NY Cases Spike, CDC Map Puts Most States at High Risk – NBC New York
Nearly 150 U.S. counties now meet the CDC’s threshold for a high-risk community-level COVID alert, marking a nearly three-fold increase in less than two weeks and a 79% increase since Monday, according to federal data on Friday – and only one county of New York’s 62 meets the health agency’s low-risk standard at this point.
That county, some might be surprised to learn, is the Bronx, the New York borough with the second-lowest full vaccination rate of the five, behind only Brooklyn (74% vs. 72%), according to department data. of city health.
The Bronx – the 10th worst US county for COVID deaths and the 20th worst for cases since the start of the pandemic, according to data from Johns Hopkins – also has the lowest booster dose (29%) of the five boroughs. Still, he has the lowest mobile infection rate in the city — and the entire state, apparently — and that’s not even close.
The Bronx has a new rolling case rate per 100,000 population of 182.41 (from 140.18 earlier in the week). It’s the only one of five boroughs where that stat is currently below 200, with Staten Island (389.17), Manhattan (377.29), Queens (328.41) and Brooklyn (282.86) pushing up the average. city mobile (302.62).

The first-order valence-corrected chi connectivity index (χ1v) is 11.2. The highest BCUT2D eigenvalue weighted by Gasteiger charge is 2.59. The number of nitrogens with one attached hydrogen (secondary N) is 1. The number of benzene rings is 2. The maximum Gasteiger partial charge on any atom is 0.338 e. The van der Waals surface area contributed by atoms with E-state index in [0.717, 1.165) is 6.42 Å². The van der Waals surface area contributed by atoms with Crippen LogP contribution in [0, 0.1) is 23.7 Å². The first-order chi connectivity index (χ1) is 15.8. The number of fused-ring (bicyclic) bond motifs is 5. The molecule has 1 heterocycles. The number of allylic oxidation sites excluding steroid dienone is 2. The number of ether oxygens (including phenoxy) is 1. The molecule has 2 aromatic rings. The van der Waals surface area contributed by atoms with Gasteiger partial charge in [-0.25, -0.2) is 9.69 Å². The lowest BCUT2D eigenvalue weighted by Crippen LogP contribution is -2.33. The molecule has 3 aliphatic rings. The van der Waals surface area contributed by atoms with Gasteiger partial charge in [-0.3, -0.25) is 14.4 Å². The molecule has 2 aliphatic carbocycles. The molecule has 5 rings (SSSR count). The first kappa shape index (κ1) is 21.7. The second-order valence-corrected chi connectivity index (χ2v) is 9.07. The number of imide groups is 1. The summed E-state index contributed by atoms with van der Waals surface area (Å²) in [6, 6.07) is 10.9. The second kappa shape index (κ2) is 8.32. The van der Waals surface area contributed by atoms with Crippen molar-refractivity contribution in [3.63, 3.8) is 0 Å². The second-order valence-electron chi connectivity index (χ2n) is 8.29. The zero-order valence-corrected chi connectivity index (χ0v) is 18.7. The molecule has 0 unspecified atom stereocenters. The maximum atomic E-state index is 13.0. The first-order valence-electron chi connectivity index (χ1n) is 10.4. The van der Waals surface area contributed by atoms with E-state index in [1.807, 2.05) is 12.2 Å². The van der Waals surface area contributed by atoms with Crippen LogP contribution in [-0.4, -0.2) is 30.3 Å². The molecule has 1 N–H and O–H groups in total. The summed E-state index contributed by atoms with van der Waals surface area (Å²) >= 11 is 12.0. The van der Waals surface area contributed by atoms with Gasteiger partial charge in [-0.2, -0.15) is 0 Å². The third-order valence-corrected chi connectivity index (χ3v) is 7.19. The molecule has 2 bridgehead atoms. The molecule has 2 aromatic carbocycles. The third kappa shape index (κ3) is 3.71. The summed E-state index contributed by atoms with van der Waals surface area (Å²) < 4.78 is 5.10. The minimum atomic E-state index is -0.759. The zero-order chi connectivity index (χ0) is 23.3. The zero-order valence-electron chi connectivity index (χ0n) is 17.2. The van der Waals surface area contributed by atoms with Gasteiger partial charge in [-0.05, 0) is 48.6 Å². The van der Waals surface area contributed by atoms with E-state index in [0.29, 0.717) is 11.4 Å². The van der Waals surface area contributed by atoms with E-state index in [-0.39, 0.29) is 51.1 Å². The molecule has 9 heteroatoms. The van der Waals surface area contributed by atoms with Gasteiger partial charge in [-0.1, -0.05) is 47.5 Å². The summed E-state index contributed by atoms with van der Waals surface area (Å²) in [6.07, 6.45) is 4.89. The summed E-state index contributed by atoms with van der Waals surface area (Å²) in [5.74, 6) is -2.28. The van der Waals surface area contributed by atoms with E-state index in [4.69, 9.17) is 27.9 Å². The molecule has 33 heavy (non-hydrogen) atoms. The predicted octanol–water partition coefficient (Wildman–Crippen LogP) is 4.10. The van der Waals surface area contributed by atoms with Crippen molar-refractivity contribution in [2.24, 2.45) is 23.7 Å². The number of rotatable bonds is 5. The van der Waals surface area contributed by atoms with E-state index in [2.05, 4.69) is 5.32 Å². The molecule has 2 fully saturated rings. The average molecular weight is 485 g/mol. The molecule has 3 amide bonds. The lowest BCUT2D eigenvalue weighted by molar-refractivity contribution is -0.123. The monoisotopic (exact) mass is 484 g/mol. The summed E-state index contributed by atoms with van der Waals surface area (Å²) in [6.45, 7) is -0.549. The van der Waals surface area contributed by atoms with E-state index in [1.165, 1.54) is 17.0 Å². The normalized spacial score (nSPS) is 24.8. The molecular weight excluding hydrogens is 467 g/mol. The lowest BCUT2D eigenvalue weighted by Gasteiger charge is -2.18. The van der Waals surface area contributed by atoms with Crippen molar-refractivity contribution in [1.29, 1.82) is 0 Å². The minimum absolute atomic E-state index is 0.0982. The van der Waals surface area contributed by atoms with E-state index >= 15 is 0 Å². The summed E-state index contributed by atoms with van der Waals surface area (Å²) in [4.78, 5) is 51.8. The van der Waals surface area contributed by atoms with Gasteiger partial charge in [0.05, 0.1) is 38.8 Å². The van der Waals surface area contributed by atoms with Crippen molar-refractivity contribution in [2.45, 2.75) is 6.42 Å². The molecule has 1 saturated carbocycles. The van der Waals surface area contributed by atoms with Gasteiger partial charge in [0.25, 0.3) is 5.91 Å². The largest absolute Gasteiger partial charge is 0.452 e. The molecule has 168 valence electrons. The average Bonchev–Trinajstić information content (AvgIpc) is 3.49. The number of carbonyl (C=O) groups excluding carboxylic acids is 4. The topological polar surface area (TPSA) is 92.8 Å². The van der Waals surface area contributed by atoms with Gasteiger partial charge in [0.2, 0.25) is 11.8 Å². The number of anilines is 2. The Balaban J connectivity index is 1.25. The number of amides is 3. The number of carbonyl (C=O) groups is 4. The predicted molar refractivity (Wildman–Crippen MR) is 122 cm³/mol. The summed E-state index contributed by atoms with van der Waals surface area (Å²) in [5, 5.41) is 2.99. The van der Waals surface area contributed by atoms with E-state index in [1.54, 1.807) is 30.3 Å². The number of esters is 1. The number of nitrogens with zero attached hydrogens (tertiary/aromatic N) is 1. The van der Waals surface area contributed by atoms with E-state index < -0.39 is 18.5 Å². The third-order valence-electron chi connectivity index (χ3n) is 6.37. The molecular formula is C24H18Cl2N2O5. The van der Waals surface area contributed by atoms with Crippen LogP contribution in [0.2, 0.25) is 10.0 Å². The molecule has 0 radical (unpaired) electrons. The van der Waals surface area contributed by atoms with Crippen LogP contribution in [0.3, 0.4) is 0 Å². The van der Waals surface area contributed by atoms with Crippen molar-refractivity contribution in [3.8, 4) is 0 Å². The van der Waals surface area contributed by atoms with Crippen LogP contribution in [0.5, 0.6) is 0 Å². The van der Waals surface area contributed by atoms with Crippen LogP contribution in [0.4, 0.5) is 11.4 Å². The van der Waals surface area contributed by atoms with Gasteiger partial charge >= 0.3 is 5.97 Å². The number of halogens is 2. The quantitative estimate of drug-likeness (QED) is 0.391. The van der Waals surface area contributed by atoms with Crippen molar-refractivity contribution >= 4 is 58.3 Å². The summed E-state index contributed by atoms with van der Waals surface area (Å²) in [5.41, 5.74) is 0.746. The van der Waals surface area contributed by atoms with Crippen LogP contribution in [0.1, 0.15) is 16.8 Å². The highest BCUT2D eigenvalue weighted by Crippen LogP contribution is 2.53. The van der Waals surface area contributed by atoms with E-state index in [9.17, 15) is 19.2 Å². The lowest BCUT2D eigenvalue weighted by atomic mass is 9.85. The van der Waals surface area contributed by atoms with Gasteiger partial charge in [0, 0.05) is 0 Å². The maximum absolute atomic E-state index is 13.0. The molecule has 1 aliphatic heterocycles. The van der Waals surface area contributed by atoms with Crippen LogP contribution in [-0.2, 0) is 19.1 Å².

Lower testing rates don’t appear to be the reason the Bronx is the only county in New York that the CDC considers low risk for COVID. Mott Haven/Port Morris has third highest median daily test rate per 100,000 residents of all New York ZIP codes right now, according to health department data.
Whatever the reason, the Bronx is now isolated – with the other three counties in the state considered low risk by the CDC earlier in the week now being upgraded to high (Orange County) or medium risk (Chautauqua, Allegany). Based on the latest trends in New York, however, that distinction might not last long.
New York state represents just over a third of the 137 U.S. counties now designated high-risk by the CDC, which considers both new cases and hospital admission rates in its assessment. daily. Of New York’s 14 medium-risk COVID counties, two are in the city — Brooklyn and Queens — though COVID rates in the five boroughs have been climbing virtually everywhere lately.
Long Island’s COVID rates have also soared, with the slippery case rate per 100,000 population hitting 58.7, well above the state average (51) and the second highest of all 10 regions. of New York behind only Western New York (63.9).
Long Island also has the third-highest reinfection rate of the state’s 10 regions (6.6 reinfections per 100,000 residents over the past week), well above the average of 5.3 and the rate mobile reinfection in New York (4.1), The New York data shows it.
Long Island’s mobile hospitalization rate, however, remains below the state average (11.4 vs. 11.58, respectively), lending credence to ongoing claims by public health experts that the latest sub-variants, while extremely contagious, are not translating into a surge of more serious cases that could again overwhelm hospitals.